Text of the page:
Home Scripting Games Scripting Games Task #2 Commentary

Scripting Games Task #2 Commentary

Scripting Games event #2 has closed, and again I take the chance to comment some of the techniques used.

You all did a great job! Many of you used very creative solutions, and sometimes you made your life harder than it needs to be. So let’s take a look at some PowerShell techniques I’d recommend.

Make Functions First-Class-Citizen: Return Objects!

To make your PowerShell functions versatile and compatible to other cmdlets, always return information as an object. This ensures that the results provided by your function can be piped to whatever else cmdlet you might want to use to filter and/or output the information. Only then is your function a full first class citizen and versatile enough to be combined with other cmdlets.

Some of you created a new object and added NoteProperties to it using Add-Member which is perfectly good to do. If all you need are note properties, an easier way is to use Select-Object. Select-Object can select existing properties, but it can also add new ones.

Just compare these two pieces of code:

$CurrentObject = New-Object System.Object
$CurrentObject | Add-Member -MemberType NoteProperty -Name Computername -Value $Computer
$CurrentObject | Add-Member -MemberType NoteProperty -Name OSCaption -Value $null
$CurrentObject | Add-Member -MemberType NoteProperty -Name OSServicePack -Value $null
$CurrentObject | Add-Member -MemberType NoteProperty -Name OSVersion -Value $null
$CurrentObject | Add-Member -MemberType NoteProperty -Name RAMCapacity -Value $null
$CurrentObject | Add-Member -MemberType NoteProperty -Name CPUPhysical -Value $null
$CurrentObject | Add-Member -MemberType NoteProperty -Name CPUCores -Value $null
$CurrentObject | Add-Member -MemberType NoteProperty -Name CPULogical -Value $null
$CurrentObject | Add-Member -MemberType NoteProperty -Name Status -Value $null

Versus this one:

$CurrentObject = 'dummy' | Select-Object -Property ComputerName, OSCaption, OSServicePack, OSVersion, RAMCapacity, CPUPhysical, CPUCores, CPULogical, Status

The result is the same.

Others used this approach:

$Data = [Ordered]@{
                    'OSName' = $OperatingSystem.Caption;
                    'OSBuild' = $OperatingSystem.BuildNumber;
New-Object -TypeName PSObject -Property $Data

Congratulations! This is the most efficient approach. The hash table holds properties and values, and New-Object turns this into an object.

Note however that [Ordered] is new in PowerShell 3.0 and won’t work in PowerShell 2.0. If you omit it, the resulting object will still work fine, but the properties may appear in random order.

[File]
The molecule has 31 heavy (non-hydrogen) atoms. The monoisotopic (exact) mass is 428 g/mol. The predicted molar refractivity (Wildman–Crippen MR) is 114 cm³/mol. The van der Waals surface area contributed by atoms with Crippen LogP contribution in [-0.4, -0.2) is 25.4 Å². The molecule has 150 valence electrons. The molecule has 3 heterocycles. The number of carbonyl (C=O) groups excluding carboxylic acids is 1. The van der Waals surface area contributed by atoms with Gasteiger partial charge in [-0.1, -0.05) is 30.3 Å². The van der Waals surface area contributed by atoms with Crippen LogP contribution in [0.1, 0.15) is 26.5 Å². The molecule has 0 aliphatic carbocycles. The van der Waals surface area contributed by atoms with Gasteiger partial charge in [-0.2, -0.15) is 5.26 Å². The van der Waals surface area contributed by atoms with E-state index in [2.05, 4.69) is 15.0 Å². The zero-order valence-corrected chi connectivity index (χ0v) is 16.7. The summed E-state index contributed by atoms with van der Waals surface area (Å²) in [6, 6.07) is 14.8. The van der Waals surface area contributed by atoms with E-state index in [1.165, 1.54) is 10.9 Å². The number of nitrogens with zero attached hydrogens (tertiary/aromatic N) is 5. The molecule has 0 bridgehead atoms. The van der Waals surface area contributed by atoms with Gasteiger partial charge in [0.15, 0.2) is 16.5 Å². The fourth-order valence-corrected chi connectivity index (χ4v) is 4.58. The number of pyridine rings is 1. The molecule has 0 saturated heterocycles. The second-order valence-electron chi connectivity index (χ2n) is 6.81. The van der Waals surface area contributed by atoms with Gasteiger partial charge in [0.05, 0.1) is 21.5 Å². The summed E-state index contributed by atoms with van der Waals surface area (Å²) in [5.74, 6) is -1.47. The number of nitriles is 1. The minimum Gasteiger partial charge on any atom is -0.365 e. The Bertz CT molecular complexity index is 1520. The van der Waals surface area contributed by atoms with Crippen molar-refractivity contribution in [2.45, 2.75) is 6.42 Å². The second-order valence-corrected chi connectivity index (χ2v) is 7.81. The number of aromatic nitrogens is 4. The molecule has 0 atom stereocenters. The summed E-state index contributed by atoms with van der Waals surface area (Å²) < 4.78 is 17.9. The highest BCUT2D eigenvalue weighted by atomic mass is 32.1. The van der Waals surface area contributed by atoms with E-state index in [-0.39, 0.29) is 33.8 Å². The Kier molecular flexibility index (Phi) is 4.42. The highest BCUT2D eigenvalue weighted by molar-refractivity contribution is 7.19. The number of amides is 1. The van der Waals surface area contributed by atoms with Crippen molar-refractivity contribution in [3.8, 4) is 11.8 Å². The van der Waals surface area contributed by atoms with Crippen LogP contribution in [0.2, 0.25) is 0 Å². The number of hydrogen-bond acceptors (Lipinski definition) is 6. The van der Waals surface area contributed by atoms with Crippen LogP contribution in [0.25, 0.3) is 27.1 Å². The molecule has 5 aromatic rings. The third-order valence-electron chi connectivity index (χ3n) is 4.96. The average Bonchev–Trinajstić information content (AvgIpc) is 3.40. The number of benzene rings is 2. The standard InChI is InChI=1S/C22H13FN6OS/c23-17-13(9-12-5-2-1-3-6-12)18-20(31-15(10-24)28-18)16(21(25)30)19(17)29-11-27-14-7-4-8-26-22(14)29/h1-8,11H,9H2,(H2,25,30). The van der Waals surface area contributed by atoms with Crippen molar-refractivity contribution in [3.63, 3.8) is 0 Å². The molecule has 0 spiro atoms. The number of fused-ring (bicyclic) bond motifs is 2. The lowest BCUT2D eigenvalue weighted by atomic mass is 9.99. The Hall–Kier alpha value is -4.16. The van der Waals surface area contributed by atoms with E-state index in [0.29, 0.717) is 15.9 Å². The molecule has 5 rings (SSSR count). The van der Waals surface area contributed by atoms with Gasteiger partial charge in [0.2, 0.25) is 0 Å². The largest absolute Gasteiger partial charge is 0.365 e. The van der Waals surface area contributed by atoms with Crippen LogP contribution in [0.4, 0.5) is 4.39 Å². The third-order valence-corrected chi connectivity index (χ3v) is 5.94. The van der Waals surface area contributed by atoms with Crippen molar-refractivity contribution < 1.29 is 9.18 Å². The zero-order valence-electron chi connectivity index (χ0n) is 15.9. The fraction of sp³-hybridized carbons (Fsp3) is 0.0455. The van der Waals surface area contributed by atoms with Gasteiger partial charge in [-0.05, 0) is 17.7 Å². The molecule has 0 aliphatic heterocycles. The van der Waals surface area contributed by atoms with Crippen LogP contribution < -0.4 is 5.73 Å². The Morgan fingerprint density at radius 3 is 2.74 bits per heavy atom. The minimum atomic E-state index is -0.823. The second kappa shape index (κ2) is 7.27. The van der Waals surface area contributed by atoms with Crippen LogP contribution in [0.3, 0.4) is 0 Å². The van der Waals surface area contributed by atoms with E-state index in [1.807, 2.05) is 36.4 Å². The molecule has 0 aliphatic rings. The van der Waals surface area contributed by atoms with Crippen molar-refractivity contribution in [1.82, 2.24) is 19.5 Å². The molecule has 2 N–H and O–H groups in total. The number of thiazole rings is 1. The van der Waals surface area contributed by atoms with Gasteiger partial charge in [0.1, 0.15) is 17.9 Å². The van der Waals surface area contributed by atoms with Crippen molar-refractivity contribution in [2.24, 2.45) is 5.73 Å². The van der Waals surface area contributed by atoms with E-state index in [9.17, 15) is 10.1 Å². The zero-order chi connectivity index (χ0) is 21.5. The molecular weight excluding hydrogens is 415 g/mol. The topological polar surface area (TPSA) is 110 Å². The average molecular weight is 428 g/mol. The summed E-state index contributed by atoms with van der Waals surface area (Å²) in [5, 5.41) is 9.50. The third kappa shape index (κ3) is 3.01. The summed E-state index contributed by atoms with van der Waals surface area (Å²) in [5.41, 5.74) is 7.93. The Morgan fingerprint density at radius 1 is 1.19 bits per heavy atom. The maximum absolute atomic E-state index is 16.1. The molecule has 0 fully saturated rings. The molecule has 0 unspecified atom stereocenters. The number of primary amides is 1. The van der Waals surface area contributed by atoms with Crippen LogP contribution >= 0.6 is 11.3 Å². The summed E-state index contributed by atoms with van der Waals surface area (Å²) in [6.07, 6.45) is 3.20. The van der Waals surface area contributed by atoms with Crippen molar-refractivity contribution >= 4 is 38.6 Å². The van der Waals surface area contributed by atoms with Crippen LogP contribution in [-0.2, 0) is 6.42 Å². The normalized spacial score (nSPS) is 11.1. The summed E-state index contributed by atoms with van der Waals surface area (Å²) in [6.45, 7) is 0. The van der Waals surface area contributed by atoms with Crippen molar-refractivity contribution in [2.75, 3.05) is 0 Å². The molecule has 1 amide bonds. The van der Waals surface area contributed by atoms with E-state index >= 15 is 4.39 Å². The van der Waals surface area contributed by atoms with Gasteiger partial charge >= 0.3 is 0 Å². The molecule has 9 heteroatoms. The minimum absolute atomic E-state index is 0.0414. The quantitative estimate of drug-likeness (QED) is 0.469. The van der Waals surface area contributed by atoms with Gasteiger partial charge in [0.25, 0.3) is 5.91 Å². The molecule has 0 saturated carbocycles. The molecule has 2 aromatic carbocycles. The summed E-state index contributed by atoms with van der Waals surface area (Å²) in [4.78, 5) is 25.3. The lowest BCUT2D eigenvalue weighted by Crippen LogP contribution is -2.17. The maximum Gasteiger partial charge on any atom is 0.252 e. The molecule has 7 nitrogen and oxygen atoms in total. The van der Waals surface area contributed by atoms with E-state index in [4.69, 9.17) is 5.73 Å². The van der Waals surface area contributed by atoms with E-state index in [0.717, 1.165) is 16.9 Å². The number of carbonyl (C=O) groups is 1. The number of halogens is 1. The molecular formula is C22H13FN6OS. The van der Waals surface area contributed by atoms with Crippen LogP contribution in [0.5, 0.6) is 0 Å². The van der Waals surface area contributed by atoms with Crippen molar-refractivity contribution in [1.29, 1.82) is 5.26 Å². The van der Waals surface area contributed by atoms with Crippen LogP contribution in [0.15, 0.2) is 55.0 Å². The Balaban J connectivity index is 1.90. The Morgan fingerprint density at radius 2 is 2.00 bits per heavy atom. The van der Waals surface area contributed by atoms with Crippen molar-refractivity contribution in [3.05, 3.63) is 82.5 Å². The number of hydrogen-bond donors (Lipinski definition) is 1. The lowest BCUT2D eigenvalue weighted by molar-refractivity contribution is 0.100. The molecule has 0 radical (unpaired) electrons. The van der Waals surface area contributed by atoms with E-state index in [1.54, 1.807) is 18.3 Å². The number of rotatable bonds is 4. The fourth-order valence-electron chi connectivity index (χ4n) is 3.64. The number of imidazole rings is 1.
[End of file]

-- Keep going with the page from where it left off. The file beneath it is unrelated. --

Avoid Strict Mode

Some of you used Set-StrictMode in your scripts. That’s not a good idea.

While enabling strict mode can help you write better scripts by forcing you to declare variables and stick to a number of other rules, enabling strict mode in production scripts is actually dangerous. It is just a tool for you as a script author and should only be enabled on development machines.

You simply never know the environment in which your function will run. Some scripts depend on the normal PowerShell behavior and break if strict mode is enabled. In addition, adding Set-StrictMode to your function will do no good. If your code adheres to strict mode, nothing happens. It if doesn’t, an error is raised that should have been caught during script development.

So never force other users to adhere to PowerShells strict mode by adding this statement to your production code. PowerShells default mode is not strict mode – for a reason.

Use .NET Objects and Casting

Most of you used WMI to discover the OS version which is a good idea:

$os = Get-WmiObject -Class Win32_OperatingSystem -ComputerName $ComputerName


To discover the major version, you can use a number of techniques including regular expressions, but in my opinion a pretty simple way is to cast the string version to a version type like this:


This way, one simple line can get you the major version number.

Use MB and GB shortcuts

Compare these two pieces of code:

$MB = 1024 * 1024

PowerShell already defines the sizes for KB, MB, GB, and PB.

Using -Credential

Most of you used Get-WMIObject to connect to servers and get the information requested. If you want to authenticate, you can use the parameter -Credential, but you cannot use this parameter with local machines. So how can you submit this parameter on a case by case basis?

Here’s how: use splatting!

if ($Credential) {
 $hash = @{'Credential'=$Credential}
} else {
  $hash = @{}

Get-WmiObject -ComputerName $Computer -Class Win32_OperatingSystem @hash

The hash table holds the parameter you want to assign plus its value. So if you leave the hash table empty, no parameter is used. If you add a key named ‘Credential’, then the credential parameter is used with the value provided in the hash table. A very elegant solution.